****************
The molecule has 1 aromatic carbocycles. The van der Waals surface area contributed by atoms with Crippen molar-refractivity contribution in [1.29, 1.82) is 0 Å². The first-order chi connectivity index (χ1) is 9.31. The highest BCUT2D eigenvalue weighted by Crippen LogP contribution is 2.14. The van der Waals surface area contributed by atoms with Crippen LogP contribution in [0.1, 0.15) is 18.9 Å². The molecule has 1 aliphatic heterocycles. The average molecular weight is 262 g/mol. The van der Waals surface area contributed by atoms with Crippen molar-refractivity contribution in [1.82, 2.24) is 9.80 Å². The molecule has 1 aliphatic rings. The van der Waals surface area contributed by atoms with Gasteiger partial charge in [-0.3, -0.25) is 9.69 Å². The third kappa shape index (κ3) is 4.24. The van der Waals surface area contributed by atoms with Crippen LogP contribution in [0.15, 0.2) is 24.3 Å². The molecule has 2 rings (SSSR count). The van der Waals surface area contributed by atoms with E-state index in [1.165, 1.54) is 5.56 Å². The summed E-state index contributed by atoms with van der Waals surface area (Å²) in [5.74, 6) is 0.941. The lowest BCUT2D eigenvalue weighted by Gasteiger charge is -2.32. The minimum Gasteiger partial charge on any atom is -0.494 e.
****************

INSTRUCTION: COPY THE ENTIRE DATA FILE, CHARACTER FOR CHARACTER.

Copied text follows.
The molecule has 1 aromatic carbocycles. The van der Waals surface area contributed by atoms with Crippen molar-refractivity contribution in [1.29, 1.82) is 0 Å². The first-order chi connectivity index (χ1) is 9.31. The highest BCUT2D eigenvalue weighted by Crippen LogP contribution is 2.14. The van der Waals surface area contributed by atoms with Crippen LogP contribution in [0.1, 0.15) is 18.9 Å². The molecule has 1 aliphatic heterocycles. The average molecular weight is 262 g/mol. The van der Waals surface area contributed by atoms with Crippen molar-refractivity contribution in [1.82, 2.24) is 9.80 Å². The molecule has 1 aliphatic rings. The van der Waals surface area contributed by atoms with Gasteiger partial charge in [-0.3, -0.25) is 9.69 Å². The third kappa shape index (κ3) is 4.24. The van der Waals surface area contributed by atoms with Crippen LogP contribution in [0.15, 0.2) is 24.3 Å². The molecule has 2 rings (SSSR count). The van der Waals surface area contributed by atoms with E-state index in [1.165, 1.54) is 5.56 Å². The summed E-state index contributed by atoms with van der Waals surface area (Å²) in [5.74, 6) is 0.941. The lowest BCUT2D eigenvalue weighted by Gasteiger charge is -2.32. The minimum Gasteiger partial charge on any atom is -0.494 e.